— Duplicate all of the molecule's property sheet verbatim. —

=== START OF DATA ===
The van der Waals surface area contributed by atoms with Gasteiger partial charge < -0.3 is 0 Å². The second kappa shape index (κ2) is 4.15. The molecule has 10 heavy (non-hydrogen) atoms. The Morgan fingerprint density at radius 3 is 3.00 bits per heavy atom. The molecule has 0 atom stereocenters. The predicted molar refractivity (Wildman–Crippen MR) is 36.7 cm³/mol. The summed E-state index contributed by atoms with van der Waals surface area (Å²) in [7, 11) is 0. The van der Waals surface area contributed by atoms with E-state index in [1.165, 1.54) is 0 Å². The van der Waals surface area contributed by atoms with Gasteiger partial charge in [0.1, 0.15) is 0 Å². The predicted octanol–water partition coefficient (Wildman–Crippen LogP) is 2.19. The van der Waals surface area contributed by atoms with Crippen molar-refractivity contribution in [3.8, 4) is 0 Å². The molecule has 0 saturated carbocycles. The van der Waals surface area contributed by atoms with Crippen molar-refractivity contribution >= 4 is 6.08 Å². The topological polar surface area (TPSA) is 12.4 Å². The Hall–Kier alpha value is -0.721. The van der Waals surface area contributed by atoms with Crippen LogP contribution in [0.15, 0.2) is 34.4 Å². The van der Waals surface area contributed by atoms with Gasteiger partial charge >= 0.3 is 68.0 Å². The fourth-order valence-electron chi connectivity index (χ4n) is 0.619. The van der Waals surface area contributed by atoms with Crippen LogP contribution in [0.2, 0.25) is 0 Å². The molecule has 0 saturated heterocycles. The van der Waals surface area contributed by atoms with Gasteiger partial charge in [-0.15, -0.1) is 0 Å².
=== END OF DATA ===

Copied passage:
The van der Waals surface area contributed by atoms with Gasteiger partial charge < -0.3 is 0 Å². The second kappa shape index (κ2) is 4.15. The molecule has 10 heavy (non-hydrogen) atoms. The Morgan fingerprint density at radius 3 is 3.00 bits per heavy atom. The molecule has 0 atom stereocenters. The predicted molar refractivity (Wildman–Crippen MR) is 36.7 cm³/mol. The summed E-state index contributed by atoms with van der Waals surface area (Å²) in [7, 11) is 0. The van der Waals surface area contributed by atoms with E-state index in [1.165, 1.54) is 0 Å². The van der Waals surface area contributed by atoms with Gasteiger partial charge in [0.1, 0.15) is 0 Å². The predicted octanol–water partition coefficient (Wildman–Crippen LogP) is 2.19. The van der Waals surface area contributed by atoms with Crippen molar-refractivity contribution in [3.8, 4) is 0 Å². The molecule has 0 saturated carbocycles. The van der Waals surface area contributed by atoms with Crippen molar-refractivity contribution >= 4 is 6.08 Å². The topological polar surface area (TPSA) is 12.4 Å². The Hall–Kier alpha value is -0.721. The van der Waals surface area contributed by atoms with Crippen LogP contribution in [0.15, 0.2) is 34.4 Å². The van der Waals surface area contributed by atoms with Gasteiger partial charge >= 0.3 is 68.0 Å². The fourth-order valence-electron chi connectivity index (χ4n) is 0.619. The van der Waals surface area contributed by atoms with Crippen LogP contribution in [0.2, 0.25) is 0 Å². The molecule has 0 saturated heterocycles. The van der Waals surface area contributed by atoms with Gasteiger partial charge in [-0.15, -0.1) is 0 Å².